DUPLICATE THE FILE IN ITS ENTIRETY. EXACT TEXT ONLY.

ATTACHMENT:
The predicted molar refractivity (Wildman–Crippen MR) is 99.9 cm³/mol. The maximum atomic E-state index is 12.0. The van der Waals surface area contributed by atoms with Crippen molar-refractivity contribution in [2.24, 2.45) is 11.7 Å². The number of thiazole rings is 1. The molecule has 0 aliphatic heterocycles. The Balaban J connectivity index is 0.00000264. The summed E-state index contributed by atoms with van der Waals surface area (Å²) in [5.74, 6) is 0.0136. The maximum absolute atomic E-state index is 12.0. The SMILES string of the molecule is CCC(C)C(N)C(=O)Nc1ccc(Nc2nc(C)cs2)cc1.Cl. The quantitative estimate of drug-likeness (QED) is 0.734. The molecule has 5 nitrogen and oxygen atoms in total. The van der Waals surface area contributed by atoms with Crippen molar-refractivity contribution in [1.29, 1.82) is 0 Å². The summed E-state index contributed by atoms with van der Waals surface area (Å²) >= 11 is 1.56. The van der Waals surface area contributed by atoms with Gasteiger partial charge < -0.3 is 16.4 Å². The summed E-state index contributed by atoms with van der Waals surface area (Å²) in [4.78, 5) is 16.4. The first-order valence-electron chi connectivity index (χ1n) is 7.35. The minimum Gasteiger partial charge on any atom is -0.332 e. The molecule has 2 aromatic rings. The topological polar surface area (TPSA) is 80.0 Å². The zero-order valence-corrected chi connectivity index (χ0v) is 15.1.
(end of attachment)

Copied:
The predicted molar refractivity (Wildman–Crippen MR) is 99.9 cm³/mol. The maximum atomic E-state index is 12.0. The van der Waals surface area contributed by atoms with Crippen molar-refractivity contribution in [2.24, 2.45) is 11.7 Å². The number of thiazole rings is 1. The molecule has 0 aliphatic heterocycles. The Balaban J connectivity index is 0.00000264. The summed E-state index contributed by atoms with van der Waals surface area (Å²) in [5.74, 6) is 0.0136. The maximum absolute atomic E-state index is 12.0. The SMILES string of the molecule is CCC(C)C(N)C(=O)Nc1ccc(Nc2nc(C)cs2)cc1.Cl. The quantitative estimate of drug-likeness (QED) is 0.734. The molecule has 5 nitrogen and oxygen atoms in total. The van der Waals surface area contributed by atoms with Crippen molar-refractivity contribution in [1.29, 1.82) is 0 Å². The summed E-state index contributed by atoms with van der Waals surface area (Å²) >= 11 is 1.56. The van der Waals surface area contributed by atoms with Gasteiger partial charge < -0.3 is 16.4 Å². The summed E-state index contributed by atoms with van der Waals surface area (Å²) in [4.78, 5) is 16.4. The first-order valence-electron chi connectivity index (χ1n) is 7.35. The minimum Gasteiger partial charge on any atom is -0.332 e. The molecule has 2 aromatic rings. The topological polar surface area (TPSA) is 80.0 Å². The zero-order valence-corrected chi connectivity index (χ0v) is 15.1.